City School Plan on Table — Includes Hiring of College Students As Tutors; Funding Still a Hurdle
By Jane Roberts
A week before Memphis Public Schools open, the new superintendent and his team announced far-reaching plans for redeveloping schools and schoolchildren, including comprehensive strategies for addressing the needs of nearly 25,000 students who are older than their grade-level peers.
The unknown is the pending budget shortfall that could cut the school budget by half if the city council reduces its funding by $73.7 million and the state follows suit by withholding its funding.
Among the most creative of Supt. Kriner Cash’s plans is an initiative to hire 2,000 college students as tutors for over-age students by tapping local foundations and community grants.
The tutors would help the over-age students progress and at the same time eliminate what Cash and his team say are the discipline problems created by children who are not only older, but often much larger than their peers.
In the city elementary schools alone, 9,000 children are over- age for their grade.
“This is the ticking bomb in the district. If not treated, it migrates to the middle school,” said Irving Hamer, former deputy superintendent in Miami, and now deputy of academic operations in the city schools.
As the students pass along to higher grades, their numbers increase. In the city high schools, more than 10,000 students are over-age.
Cash has already met with University of Memphis president Shirley Raines and other higher education leaders, promoting the plan.
The district would also institute a quarterly plan for checking student progress, instead of waiting until state assessments are announced in the spring.
On the security front, the 14 schools with the highest incidence of fighting and violence will have daily metal detector screenings from Day One, said Gerald Darling, the former chief of police for Miami Dade Public Schools.
Security teams will be assigned to make random checks in the high- incident schools, along with collaboration with the Memphis Police Department to improve security in the morning and afternoon, key areas that Darling said must improve before students are in an environment conducive to learning.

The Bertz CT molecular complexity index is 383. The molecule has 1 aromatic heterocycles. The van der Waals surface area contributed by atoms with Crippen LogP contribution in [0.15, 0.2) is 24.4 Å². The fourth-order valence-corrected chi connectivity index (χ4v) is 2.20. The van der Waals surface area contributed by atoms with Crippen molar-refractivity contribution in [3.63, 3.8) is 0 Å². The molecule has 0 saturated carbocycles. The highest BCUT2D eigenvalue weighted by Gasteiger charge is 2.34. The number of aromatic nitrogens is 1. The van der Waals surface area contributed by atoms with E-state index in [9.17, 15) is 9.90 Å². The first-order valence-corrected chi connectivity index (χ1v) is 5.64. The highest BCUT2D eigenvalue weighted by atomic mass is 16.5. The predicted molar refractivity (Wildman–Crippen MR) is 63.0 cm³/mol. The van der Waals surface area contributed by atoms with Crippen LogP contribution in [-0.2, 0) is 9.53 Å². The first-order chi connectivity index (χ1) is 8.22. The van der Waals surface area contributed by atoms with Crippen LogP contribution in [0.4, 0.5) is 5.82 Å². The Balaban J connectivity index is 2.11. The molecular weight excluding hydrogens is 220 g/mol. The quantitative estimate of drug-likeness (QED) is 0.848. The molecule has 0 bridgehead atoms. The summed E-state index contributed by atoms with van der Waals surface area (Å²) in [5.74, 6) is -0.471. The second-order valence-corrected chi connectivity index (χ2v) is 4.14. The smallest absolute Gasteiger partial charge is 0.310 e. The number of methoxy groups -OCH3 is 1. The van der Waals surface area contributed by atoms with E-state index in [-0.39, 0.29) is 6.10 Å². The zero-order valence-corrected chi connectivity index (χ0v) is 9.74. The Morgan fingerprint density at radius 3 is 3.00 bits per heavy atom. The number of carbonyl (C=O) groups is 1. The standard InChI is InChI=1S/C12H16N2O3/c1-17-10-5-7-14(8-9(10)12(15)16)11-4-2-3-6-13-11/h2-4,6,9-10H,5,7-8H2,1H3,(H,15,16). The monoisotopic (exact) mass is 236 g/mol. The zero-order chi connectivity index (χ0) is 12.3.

On the troubled Central Nutrition Center, Cash announced a nationwide search to find a new leader and said he would be replacing leaders in supporting positions to get the area cleaned up.
The nutrition center has come under fire for wasting millions in taxpayer money when food spoiled and had to be thrown away and also for lax accounting and bookkeeping that has led to mismanagement and sometimes theft.
But looming over all, and pushing the board meeting late into the night was the issue of funding. With the $73 million decrease if the city does not restore its funding to the schools, the district would be forced to cut 334 positions and to take several other cost- cutting measures.
The impact would immediately increase student/teacher ratios in some schools and decrease the number of computers and other technology for student use. It could also create cash-flow problems “if we don’t get this solved soon,” said Cash.
Because the district cannot submit a legal budget to the state by Oct. 1 without knowing the city’s contribution, the city school system stands to lose more than $400 million in state funding, setting up the possibility that the school district’s $932 million budget would be slashed in half. That would make it likely that the city schools would have to turn the responsibility of educating Memphis children over to the state, Cash said.
Board member Jeff Warren said the district is in danger of losing enrollment because parents are not going to wait to see if the district gets funded. He asked the school board to support a resolution of working with the city council and other governmental bodies to work the issue out as a group of parents head to city council today to ask the city council to restore funding.
It passed with board member Kenneth Whalum casting the only dissenting vote.
– Jane Roberts: 529-2512
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Originally published by Jane Roberts firstname.lastname@example.org .
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